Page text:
Guwahati: A recent study on the coronavirus conducted in Brazil found that there was a link between the outbreaks of dengue fever and the spread of COVID-19, suggesting that exposure to dengue provides some level of immunity against COVID-19.
The yet to be published scientific study led by Miguel Nicolelis, a professor at Duke University, in collaboration with University of São Paulo in Brazil, and shared exclusively with Reuters, compared the geographic distribution of coronavirus cases with the spread of dengue in 2019 and 2020.
The study was being published on the MedRxiv preprint server and is awaiting peer review.
Places with lower coronavirus infection rates and slower case growth were locations that had suffered intense dengue outbreaks in the past two years, Nicolelis found.
Lesser numbers may indicate that there is cross-reactivity between the two viruses. “This striking finding raises the intriguing possibility of immunological cross-reactivity between dengue’s flavivirus serotypes and SARS-CoV-2,” the study said, referring to dengue virus antibodies and the novel coronavirus.
As per the findings of the study, if the hypothesis is confirmed, then the Dengue vaccine can be effective for the new infection. It will provide the body with the necessary immune system response.
Nicolelis told Reuters the results are intriguing as earlier studies have shown that people with dengue antibodies in their blood can falsely test positive for COVID-19 antibodies even if they have never contracted the coronavirus.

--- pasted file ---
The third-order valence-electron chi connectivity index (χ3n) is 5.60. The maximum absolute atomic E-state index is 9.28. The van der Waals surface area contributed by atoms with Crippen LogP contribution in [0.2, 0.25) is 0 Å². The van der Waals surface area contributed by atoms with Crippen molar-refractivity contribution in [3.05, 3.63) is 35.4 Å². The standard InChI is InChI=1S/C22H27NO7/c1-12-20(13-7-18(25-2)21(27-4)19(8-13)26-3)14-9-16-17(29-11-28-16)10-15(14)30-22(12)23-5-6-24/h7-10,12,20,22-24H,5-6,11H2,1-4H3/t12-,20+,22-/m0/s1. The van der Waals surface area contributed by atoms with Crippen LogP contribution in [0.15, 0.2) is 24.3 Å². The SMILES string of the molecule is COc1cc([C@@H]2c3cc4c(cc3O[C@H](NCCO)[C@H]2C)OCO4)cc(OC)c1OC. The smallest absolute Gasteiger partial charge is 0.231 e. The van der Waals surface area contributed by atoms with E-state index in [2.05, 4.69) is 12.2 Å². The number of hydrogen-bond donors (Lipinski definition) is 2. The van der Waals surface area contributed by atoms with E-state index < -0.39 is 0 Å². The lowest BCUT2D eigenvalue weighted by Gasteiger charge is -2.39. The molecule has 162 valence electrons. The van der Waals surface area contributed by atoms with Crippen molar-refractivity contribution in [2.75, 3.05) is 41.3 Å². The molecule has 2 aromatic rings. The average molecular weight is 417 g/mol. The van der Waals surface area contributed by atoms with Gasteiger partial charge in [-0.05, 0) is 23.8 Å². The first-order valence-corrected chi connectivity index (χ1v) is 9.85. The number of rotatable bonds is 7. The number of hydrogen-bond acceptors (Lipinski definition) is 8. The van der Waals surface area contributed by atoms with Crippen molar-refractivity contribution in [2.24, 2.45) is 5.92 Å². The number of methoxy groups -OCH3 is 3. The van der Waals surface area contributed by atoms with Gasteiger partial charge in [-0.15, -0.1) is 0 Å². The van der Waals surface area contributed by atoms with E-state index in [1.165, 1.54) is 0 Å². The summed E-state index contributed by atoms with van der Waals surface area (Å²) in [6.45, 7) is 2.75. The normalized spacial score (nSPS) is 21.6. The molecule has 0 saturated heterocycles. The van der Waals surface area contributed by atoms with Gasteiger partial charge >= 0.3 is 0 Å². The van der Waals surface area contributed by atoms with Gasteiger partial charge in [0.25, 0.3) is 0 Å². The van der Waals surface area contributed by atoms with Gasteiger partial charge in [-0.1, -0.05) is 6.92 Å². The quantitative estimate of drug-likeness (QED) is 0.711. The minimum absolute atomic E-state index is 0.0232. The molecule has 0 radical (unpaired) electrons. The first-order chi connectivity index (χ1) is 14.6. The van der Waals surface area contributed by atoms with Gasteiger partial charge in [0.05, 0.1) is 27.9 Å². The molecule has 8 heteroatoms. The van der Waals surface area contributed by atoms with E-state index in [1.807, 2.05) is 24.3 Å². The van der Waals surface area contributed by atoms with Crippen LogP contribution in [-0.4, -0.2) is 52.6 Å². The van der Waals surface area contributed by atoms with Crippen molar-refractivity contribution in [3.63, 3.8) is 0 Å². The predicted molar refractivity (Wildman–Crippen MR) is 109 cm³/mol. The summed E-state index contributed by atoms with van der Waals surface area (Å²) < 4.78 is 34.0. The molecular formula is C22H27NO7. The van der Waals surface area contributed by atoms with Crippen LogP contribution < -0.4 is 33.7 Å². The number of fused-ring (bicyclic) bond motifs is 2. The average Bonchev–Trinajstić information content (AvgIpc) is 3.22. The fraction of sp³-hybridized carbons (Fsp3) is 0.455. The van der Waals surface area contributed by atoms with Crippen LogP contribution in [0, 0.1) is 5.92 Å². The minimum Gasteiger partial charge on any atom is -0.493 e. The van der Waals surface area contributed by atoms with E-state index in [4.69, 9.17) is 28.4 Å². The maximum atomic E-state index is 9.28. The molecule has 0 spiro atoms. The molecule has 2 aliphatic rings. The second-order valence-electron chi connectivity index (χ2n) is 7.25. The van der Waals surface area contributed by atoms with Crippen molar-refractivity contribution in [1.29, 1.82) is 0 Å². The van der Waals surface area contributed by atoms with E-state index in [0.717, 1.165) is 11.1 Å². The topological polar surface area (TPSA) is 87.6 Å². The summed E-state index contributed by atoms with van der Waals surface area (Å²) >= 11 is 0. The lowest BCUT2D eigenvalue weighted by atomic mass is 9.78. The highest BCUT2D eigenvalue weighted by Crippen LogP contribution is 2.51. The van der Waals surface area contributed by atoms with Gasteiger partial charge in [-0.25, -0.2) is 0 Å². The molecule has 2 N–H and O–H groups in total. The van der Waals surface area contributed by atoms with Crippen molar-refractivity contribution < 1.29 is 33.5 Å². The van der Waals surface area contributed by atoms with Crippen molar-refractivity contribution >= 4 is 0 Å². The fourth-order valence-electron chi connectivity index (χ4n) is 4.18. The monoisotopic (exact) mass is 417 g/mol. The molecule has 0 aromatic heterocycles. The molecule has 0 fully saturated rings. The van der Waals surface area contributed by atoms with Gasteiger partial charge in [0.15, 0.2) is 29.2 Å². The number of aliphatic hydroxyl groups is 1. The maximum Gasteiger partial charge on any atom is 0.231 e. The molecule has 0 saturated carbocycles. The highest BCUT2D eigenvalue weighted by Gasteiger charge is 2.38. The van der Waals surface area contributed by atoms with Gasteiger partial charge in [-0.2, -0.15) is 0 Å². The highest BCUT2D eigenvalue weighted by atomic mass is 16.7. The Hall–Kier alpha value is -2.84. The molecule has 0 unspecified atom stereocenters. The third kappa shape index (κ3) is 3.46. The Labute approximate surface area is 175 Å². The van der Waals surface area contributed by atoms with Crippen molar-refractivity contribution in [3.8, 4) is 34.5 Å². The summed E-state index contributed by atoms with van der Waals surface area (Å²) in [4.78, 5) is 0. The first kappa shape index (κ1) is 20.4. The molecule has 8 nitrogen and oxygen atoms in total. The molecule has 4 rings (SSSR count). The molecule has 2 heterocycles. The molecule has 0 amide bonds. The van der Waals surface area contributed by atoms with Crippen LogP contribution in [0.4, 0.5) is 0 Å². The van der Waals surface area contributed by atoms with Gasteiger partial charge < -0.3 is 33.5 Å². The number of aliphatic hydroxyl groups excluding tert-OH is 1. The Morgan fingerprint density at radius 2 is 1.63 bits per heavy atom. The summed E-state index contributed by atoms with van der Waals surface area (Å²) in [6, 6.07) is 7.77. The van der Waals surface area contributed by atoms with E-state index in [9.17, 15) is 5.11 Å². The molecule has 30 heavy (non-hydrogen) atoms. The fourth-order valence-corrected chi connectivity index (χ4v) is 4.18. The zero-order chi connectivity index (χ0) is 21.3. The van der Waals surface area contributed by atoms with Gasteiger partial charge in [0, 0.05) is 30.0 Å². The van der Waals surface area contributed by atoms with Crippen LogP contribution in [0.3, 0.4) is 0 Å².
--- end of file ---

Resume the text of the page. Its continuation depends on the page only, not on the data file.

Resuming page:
It showcases a significant correlation between lower incidence, mortality and growth rate of COVID-19 in populations in Brazil where the levels of antibodies to dengue has been higher.
Brazil is the third worst-affected country by the Covid pandemic, with more than 4.4 million cases, only behind the United States and India.
The dengue discovery in relation to coronavirus was however not intentional. Miguel’s study came across this observation when they were focusing on how COVID-19 had spread through Brazil, in which they found that highways played a major role in the distribution of cases across the country.
If the reports hold up, it would be significant for India where a fair amount of dengue cases are reported every year. The disease is endemic in at least 100 countries, mainly in South America and Asia, according to the World Health Organization.
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